MIRROR, MIRROR – Marilyn Armstrong

The Most Beautiful of Them All?

I never — at any point in life — looked in the mirror imagining for a moment that I was the most beautiful of all. All what?

I knew I wasn’t the most beautiful anything. At my best, I was interesting, sometimes eye-catching. Frequently just different. I never looked like everyone else, except maybe all the other members of my family.

I remember going to my uncle’s funeral, looking around and seeing me, me, me, me. Everywhere. Some version of me. My cousins, aunts, parents. Everyone looked a lot or a little like me.

Now, I look in the mirror to see if I pass. Do I look truly hideous or just kind of old and tired?

I don’t look anything like I used to look. My face is a different shape. My hair is different. My eyes have sunk deeper into my skull.

Humans don’t always look the same, you know. We evolve. That’s how it’s possible to look exactly like your father when you are three, but exactly like your mother at 30 … and remarkably like your uncle at 50. It should be obvious if you stop and think about it. If we didn’t keep changing, we would be born with an old, adult face. Which you must admit, would look pretty strange.

I’ve now passed the point of looking like my mother. By the time my mother was my age, she was dying. Which I, apparently, am not. Garry no longer looks like his mother or his father, but some peculiar combination of both, depending on what look he has on his face.

I suppose I don’t know what to make of me anymore. At least other people still recognize me when they see me. That’s something, right?

NEVER CAN SAY GOODBYE – Rich Paschall

JJ’s Night Out, by Rich Paschall


Jason was pacing the floor of the living room.  He was excited about his date night.  They were going to a new nightclub.  It had received nice reviews and he thought they could do a lot of dancing and singing.  Jason’s mom watched the pacing with a feeling of indifference, while his dad watched in what could best be described as “disgust.”

Soon Jason’s date would arrive. Jeff was a handsome young man who Jason had met at college.  Jeff fell immediately for the boy with the constant smile, and it did not take long for Jason to agree to a date.  After a short period of dating, they became constant companions.  Their friends began referring to them collectively as “JJ” since they always seemed to be together.

When Jeff arrived in his best preppy, all American look, he stopped in briefly to say hello to Jason’s parents and wish them a good evening.  Then Jason exclaimed, “Good night, mom,” and gave his mother a hug.  It was returned in a half-hearted fashion.

“See you later, dad,” Jason shouted at his father who was standing quite a distance away.

“Yeah,” his father returned with his most annoyed tone.  The father’s look was his best effort at contempt.  Jason just smiled and the boys set out for a night of fun.  They both hoped that someday Jason’s father would accept them as a couple.  Whether that happened or not, soon the boys would find an apartment, marry and be on their own.  They had their whole lives ahead and could not be too worried about whether they would find complete acceptance.  They had each other.  That was the main thing.

The two men enjoyed the new nightclub.  The music was loud, the drinks were cold and the atmosphere was electric.  Around midnight, Jeff leaned over and gave Jason a big kiss.  Since he was not prone to such public displays, Jason asked, “What was that for?”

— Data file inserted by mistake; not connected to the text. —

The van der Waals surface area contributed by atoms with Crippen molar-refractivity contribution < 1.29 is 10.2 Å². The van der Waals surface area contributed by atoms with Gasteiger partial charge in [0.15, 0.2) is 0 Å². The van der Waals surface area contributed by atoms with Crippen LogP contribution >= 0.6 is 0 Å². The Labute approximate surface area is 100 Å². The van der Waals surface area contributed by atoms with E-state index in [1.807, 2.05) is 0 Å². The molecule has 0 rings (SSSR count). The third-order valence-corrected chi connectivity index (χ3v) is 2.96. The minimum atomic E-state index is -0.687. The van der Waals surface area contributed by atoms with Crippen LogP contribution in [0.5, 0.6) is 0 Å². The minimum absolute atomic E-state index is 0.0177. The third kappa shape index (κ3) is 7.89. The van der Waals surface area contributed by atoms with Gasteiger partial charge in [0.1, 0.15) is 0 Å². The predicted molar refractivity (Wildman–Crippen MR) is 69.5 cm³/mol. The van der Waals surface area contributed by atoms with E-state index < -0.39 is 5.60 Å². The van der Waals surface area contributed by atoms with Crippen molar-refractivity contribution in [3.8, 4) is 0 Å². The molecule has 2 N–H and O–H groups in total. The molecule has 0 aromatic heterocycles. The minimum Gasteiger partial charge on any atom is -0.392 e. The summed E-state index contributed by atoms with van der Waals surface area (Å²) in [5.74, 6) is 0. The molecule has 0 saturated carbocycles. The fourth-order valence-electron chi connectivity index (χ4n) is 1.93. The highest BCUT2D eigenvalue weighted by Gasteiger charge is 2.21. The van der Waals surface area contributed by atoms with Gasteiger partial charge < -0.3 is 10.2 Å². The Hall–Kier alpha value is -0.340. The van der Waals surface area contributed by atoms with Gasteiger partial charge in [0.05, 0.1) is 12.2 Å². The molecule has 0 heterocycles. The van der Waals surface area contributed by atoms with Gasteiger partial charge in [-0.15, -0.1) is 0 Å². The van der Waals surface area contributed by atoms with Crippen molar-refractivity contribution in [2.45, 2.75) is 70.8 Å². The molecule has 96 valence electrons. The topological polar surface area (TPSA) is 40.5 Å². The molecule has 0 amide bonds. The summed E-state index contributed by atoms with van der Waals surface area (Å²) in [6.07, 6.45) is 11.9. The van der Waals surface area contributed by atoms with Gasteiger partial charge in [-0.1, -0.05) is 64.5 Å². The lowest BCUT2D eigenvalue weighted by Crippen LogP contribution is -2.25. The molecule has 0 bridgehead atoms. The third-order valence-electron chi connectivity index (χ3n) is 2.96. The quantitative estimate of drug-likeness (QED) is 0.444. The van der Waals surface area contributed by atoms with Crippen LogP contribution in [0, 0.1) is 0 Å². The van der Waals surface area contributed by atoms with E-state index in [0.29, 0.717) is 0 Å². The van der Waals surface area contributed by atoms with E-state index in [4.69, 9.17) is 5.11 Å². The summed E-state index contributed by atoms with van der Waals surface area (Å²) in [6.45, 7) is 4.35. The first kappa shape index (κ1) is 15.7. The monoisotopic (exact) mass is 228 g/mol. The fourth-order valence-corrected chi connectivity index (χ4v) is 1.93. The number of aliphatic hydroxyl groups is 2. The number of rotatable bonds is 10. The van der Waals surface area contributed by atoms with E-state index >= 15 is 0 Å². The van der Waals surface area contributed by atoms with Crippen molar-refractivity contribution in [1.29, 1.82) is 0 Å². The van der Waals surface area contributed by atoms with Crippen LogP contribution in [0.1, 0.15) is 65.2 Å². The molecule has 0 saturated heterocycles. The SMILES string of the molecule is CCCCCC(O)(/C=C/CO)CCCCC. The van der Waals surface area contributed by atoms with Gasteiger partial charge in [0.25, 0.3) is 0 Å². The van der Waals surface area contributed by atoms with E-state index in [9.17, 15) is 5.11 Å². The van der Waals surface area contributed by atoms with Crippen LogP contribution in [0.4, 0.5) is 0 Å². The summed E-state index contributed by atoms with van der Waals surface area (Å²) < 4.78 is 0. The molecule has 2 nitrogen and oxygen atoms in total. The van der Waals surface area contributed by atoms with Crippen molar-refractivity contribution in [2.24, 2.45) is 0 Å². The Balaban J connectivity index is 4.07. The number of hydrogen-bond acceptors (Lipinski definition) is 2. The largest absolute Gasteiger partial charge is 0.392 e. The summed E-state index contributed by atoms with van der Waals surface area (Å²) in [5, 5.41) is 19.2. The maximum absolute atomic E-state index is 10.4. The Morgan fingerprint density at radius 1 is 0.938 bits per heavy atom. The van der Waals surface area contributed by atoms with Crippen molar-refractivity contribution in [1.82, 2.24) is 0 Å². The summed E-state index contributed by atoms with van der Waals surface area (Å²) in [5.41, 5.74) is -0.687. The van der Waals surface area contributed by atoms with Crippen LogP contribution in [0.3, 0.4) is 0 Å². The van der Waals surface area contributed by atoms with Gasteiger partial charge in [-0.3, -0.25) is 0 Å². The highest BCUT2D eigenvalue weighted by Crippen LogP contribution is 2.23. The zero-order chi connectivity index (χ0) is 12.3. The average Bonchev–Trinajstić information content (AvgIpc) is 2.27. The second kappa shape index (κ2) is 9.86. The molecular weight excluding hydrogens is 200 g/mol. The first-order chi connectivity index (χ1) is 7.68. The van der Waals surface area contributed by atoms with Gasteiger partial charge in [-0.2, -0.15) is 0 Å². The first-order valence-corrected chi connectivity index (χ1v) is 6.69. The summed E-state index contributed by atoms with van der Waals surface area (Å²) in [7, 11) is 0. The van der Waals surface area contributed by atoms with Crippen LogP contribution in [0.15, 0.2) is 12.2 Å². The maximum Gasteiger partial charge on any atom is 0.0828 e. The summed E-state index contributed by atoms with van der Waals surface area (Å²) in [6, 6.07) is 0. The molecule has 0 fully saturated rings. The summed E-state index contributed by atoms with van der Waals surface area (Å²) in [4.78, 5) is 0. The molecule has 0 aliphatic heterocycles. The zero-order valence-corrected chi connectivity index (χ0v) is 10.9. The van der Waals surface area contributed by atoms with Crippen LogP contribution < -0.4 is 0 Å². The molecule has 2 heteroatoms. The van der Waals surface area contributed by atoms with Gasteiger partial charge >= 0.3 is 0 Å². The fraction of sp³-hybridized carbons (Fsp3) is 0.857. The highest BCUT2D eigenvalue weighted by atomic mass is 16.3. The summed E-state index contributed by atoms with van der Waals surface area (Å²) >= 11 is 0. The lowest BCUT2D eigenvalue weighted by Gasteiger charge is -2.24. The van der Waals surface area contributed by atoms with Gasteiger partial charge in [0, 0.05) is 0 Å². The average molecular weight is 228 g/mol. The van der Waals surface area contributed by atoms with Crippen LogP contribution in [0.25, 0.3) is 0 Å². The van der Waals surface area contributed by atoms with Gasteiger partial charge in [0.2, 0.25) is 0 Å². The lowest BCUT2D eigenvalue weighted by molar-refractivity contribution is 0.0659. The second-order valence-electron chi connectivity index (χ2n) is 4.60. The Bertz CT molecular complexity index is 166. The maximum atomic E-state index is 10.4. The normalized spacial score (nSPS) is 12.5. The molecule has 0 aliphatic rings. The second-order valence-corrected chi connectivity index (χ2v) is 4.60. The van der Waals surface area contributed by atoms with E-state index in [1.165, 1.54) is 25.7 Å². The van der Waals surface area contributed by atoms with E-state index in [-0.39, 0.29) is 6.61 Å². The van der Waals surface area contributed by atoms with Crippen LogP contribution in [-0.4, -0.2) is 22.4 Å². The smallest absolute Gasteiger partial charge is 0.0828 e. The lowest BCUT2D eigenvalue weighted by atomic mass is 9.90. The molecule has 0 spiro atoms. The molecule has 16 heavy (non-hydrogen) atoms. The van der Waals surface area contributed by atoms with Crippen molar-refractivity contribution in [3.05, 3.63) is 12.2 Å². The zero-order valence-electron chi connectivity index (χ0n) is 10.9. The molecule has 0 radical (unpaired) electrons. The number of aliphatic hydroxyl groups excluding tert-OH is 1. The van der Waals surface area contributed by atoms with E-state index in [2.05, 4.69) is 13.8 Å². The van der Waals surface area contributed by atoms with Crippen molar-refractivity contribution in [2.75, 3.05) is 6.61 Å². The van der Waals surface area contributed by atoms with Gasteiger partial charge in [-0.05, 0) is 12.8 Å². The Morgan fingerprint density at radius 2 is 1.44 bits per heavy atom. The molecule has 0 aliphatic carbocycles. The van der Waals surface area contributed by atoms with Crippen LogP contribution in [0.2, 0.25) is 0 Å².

Jeff replied, “Because I love you so much, my prince.”  At that Jason’s usual smile became even bigger.

At 4 am the phone rang at Jason’s home.  By the time his mother was awakened and realized it was the phone, the ringing stopped.  She started to drift off to sleep but 10 minutes later the phone was ringing again.  When she got up and got to the phone, it had stopped again.  The mother thought Jason forgot his key or was staying with Jeff.

“He really did not have to call about that,” she thought.  She waited by the phone another 10 minutes but it did not ring, so she went back to bed.

72-BW-Boston-Night_004Just as she was getting up around 7 am the front doorbell rang.  She thought, “This must be Jason.”  She put on her robe and walked to the door.  She opened it to find a uniformed police officer standing there.  Behind her was a man in plain clothes, but he was wearing a police badge on his belt.

“Are you Mrs. DeAngelo?”  the officer asked.

“Yes.”

“And is Jason DeAngelo your son?”

“Why?  What’s wrong? What happened?  Tell me, what is it?” she blurted out, trying not to sound hysterical.

“There has been a shooting at a nightclub.  I am afraid your son was one of the victim’s.  We are sorry for your  loss, Mrs. DeAngelo.”
Jason’s mother stood there absolutely frozen to the spot.  She had been kicked in the stomach and her breath had been taken away.

“Is it alright if we come in and ask a few questions?” the plainclothes police officer asked.

For a moment Mrs. DeAngelo could not speak.  Her eyes began to water and her brain was numb.  She was transported through time to a place of unspeakable sadness.  It was a place where senses momentarily failed her.

“Would you like us to come back?” the man asked.

“No,” she replied.  “Come in.”

Mr. DeAngelo joined them in the living room.  He immediately knew what had happened.  He stood there silently.  His wife answered all the questions.

For the next half hour, the two police officers queried Jason’s mom.  Did Jason go to the Club often?  Why did he go that night?  Was he with anyone?  Was he gay?  Did they know it was a gay nightclub and so on?  Mrs. DeAngelo answered as best she could.

Then they mentioned the name of the shooter which led to a new round of questions.  Did she ever hear the name before?  Did her son know him?  There were other questions too but they all became a blur to Mrs. DeAngelo.  After a while, she was not even sure what she was saying.